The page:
It wasn’t Fender’s intent to create their own “Epiphone by Gibson”.
The initial point of the Squier series was to undermine the Fender copy market in Europe and Japan by providing a Fender copy. Except the copy was a Fender.
Fender bought the V.C. Squier Company in 1965, two years after they were an official OEM string supplier for Leo Fender’s guitars.
Squier’s roots go back to the late 1800s when Jerome Bonaparte Squier and his son started repairing and crafting violins in his Boston, MA shop. He later moved the operation to Battle Creek, MI and by the turn of the 20th century Squier and developed a system to mass produce violin strings and added this to his product offerings.
If you can make wound strings for a violin then why not guitars and the 1 needed for a banjo :-). So he did. The string business was good and eventually superseded violin production.
Back to Fender, over time the Squier brand of strings disappeared and by 1972 the strings were sold under the Fender label.
That wasn’t the only thing disappearing in the 1970s, so was Fender’s global market share. A combination of diminished quality from Fender and a brutal assault of well-built Japanese knockoffs had taken a toll on the company. Not to mention the imitations were considerably less expensive.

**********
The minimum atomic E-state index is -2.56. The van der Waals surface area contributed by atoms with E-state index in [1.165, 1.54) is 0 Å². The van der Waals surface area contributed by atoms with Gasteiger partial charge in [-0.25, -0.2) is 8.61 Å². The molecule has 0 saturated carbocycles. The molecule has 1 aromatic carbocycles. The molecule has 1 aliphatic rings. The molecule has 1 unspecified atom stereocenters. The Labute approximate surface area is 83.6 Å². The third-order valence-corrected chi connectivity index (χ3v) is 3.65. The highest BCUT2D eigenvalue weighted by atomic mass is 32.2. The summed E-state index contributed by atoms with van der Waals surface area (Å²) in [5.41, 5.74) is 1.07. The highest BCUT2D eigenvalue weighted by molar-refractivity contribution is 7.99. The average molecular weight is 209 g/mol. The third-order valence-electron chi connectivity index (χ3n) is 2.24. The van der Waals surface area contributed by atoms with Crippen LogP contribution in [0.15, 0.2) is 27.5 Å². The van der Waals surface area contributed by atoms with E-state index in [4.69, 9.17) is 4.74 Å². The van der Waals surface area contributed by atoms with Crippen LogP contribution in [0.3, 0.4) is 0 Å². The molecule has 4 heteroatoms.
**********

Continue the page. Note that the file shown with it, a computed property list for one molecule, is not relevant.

If you can’t beat em’ join em’.
Fresh management was brought in to correct the problem in 1981 and they decided to revive the Squier name by introducing a line of budget-friendly Fender guitars made in Japan. One year later a deal was consummated between Kanda Shokai and Yamano Gakki to create Fender Japan, Ltd.
• Kanda Shokai owned the Greco brand.
• Yamano Gakki became the Japan distributor of Gibson and Epiphone in 1987 and started producing the Orville by Gibson line of guitars in 1988.
Both companies outsourced production to various factories in Japan (as Yamano did for Gibson) and one of the factories initially used for manufacturing was FujiGen Gakki. FujiGen also made guitars for Ibanez, Yamaha and Greco.
In 1982 Fender Japan introduced the first Squier models in Europe followed by the domestic Japanese market. The guitar quality was impressive which resulted in very good sales.
Those results could not be ignored by Fender execs so towards the end of 1983 Fender made the decision to release the guitars in the U.S. with a Squier Strat, Tele, and P-Bass version which were priced a little more than half their American counterparts.
In 1985 when CBS sold to a new ownership group headed by Bill Schultz the deal did not include machinery or the Fullerton, CA factory. All production stopped and nearly all guitars in that year were made in Japan. What would have happened if Fender did not have their Japan operation up and running then?